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UK warns of more flight disruption in terror war
( 2004-01-04 09:40) (Agencies)

Britain said on Saturday a specific threat led to the grounding of several British Airways flights this week and warned that more cancellations might be needed to prevent another September 11-style attack.

An armed British police officer patrols at Heathrow Airport in London on January 3, 2004. London said 'specific' information led to the grounding of several British Airways flights in recent days and warned of more cancellations in a bid to prevent a repetition of the September 11 attacks, in which more than 3,000 people died. [Reuters]
Amid reports members of the militant Islamist al Qaeda group were plotting another spectacular aviation attack, Transport Secretary Alistair Darling said British security services had information supporting U.S intelligence on a risk to the canceled BA flights.

"The threat that we now face is likely to endure for many years," he added in a BBC interview, without giving more details.

"There may occasionally, from time to time, be the need to ground a particular flight...but the vast majority of people will be able to fly in the normal way."

Intelligence information led to the cancellation of BA's Flight 223 from London to Washington on Friday for the second day in a row. The same flight was held outside Washington on Wednesday after fighter jets escorted it in.

On Saturday, Flight 223 to Washington took off from London delayed by three hours because of extra security moves, including passing information to the United States, BA said.

Police with machine guns stood guard at the boarding gate while others with sniffer dogs mingled among passengers. A dozen officers quizzed all passengers before they were allowed on.

"When we take off it will have been searched so thoroughly it will probably be the safest flight in the sky," said British passenger Shirley Newman, 56.

BA, Europe's biggest airline, also scrapped Saturday's flight from London to Riyadh for security reasons, and its return on Sunday. A decision was pending on Monday's flight.


Britain's Sunday Telegraph quoted security sources as saying two al Qaeda members were at large in Britain and planned to detonate a shoe bomb or similar device in an aircraft lavatory.

In December 2001, Briton Richard Reid tried to ignite an explosive device hidden in his shoe during a flight from Paris to Miami. He was overpowered and later jailed for life.

The People newspaper said in its Sunday edition that the U.S. FBI feared an al Qaeda member may have got a job as a pilot flying a British plane to carry out a suicide attack.

The Sunday Times, citing a senior intelligence source, said security services had information of a plot by the Islamic extremist group again to hijack several jets -- including a BA plane -- simultaneously and crash them into big U.S. targets.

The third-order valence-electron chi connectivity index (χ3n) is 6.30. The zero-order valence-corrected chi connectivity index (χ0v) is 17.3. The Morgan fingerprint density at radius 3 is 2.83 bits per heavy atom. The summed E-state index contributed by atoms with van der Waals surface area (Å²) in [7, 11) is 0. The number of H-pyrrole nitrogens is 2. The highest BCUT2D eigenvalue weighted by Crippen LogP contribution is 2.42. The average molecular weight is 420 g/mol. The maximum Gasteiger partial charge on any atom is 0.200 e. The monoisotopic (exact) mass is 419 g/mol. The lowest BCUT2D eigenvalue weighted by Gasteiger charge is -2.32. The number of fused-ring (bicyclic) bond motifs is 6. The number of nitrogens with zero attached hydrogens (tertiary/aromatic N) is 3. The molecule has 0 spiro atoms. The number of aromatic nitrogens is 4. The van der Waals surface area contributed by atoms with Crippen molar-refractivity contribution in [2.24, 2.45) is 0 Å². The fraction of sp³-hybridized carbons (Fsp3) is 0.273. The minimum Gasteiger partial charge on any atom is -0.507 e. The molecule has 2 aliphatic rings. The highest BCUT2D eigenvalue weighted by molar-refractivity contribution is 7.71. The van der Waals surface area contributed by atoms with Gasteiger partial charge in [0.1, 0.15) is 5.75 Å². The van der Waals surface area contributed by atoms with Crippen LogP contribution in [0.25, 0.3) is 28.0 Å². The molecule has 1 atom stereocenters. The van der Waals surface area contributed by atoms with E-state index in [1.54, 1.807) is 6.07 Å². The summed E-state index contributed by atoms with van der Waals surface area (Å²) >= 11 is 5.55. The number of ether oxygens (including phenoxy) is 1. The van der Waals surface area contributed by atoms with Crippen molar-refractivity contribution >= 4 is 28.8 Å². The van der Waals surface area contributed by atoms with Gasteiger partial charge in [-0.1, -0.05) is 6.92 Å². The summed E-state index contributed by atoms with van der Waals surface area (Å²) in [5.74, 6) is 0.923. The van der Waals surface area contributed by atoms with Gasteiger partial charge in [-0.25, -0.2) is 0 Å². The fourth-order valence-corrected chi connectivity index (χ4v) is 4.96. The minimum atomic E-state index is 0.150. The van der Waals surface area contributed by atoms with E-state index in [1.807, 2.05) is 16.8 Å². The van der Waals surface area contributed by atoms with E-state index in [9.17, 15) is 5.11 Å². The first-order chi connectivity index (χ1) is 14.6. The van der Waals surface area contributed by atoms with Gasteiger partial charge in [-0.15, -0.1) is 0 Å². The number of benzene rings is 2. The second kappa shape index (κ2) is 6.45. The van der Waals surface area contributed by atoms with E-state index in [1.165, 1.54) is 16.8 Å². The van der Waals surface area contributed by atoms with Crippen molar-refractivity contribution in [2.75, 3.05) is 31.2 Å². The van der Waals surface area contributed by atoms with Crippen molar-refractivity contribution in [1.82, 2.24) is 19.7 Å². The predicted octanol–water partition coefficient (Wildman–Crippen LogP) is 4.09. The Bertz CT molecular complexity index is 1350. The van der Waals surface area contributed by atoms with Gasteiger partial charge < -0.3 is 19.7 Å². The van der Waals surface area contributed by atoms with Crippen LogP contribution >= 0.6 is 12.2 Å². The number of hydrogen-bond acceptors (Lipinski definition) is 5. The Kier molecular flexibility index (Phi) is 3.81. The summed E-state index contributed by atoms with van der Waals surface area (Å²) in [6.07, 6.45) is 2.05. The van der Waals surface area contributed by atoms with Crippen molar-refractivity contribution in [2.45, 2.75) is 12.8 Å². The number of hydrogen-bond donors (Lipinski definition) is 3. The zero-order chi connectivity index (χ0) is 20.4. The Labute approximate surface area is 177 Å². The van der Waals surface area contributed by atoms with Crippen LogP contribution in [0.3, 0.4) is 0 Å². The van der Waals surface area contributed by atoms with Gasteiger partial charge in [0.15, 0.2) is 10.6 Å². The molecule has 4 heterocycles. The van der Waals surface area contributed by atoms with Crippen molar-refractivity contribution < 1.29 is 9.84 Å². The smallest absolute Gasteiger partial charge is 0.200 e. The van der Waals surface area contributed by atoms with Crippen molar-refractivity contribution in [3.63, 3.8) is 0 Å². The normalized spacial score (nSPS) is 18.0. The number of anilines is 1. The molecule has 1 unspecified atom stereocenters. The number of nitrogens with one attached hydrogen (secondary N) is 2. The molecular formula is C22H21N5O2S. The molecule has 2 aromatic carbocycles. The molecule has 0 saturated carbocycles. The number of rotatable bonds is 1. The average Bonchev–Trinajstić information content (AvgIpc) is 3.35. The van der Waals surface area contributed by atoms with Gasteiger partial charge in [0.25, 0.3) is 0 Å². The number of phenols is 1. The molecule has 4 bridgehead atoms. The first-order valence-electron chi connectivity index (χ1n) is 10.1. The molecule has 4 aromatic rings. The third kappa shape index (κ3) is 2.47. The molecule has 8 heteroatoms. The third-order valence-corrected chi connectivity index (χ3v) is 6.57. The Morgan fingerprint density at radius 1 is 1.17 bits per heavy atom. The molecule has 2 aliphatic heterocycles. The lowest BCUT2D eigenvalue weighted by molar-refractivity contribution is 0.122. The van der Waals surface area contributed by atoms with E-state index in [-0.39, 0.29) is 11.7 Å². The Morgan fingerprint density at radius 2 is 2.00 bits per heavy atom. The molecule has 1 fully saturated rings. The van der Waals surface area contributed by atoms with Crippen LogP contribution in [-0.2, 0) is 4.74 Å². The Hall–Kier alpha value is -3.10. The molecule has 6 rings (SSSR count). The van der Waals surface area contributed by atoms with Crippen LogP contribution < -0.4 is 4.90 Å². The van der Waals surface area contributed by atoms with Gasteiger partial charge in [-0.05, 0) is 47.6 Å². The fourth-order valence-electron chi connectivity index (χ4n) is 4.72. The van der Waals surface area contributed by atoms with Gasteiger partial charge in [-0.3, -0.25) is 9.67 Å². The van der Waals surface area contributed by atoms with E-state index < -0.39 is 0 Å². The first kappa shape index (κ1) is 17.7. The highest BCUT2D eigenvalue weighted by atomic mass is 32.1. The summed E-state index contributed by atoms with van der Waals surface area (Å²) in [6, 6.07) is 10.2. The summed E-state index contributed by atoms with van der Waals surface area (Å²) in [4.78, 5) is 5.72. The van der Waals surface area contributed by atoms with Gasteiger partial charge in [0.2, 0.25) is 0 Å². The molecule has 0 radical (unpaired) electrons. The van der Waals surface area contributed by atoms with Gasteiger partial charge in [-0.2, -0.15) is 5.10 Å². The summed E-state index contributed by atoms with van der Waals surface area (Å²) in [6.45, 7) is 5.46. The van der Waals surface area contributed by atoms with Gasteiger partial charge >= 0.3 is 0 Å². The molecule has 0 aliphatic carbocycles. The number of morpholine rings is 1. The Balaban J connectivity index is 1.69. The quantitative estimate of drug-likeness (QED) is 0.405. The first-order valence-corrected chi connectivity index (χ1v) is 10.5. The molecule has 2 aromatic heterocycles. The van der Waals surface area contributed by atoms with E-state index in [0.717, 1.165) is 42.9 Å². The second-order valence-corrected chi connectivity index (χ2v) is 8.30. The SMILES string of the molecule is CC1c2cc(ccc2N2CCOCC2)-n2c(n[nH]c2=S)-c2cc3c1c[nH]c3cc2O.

Some 3,000 people were killed on September 11, 2001, when airliners were hijacked and crashed into New York's two World Trade Center towers and the Pentagon in Virginia. A fourth plane crashed in a field in Pennsylvania. British officials and sources consulted by Reuters said they could not confirm any of the information about al Qaeda. They said large amounts of intelligence information came in every day and said speculation was rife.

One anti-terror police source told Reuters that no arrests had been made or materials found in connection with the British Airways security alerts in recent days.

Asked whether British authorities had information about specific threats, Transport Secretary Darling said: "Yes we do. And the reason that different flights are either grounded or there is increased security varies from time to time."

The BA groundings bring the number of cancellations of U.S.-bound international flights to seven since Christmas Eve.

Three Air France Los Angeles-Paris flights were grounded on December 24 and 25, and Air France's New York-Paris flight was diverted to Newfoundland on New Year's Day.

Aeromexico Flight 490 from Mexico City to Los Angeles was grounded on Wednesday and Thursday.

Worried about the possibility of another September 11-style attack, Washington is sharing more intelligence with other nations, has asked foreign airlines to put armed marshals on some flights and sent fighter jets to tail some incoming planes.

Security experts said governments preferred to act on flimsy information rather than risk blame after an attack.

"If, God forbid, something terrible happens and then it emerges they had information of a risk but did not do anything, they would be totally exposed politically," said Kevin Rosser, terrorism analyst at London-based Control Risks Group.

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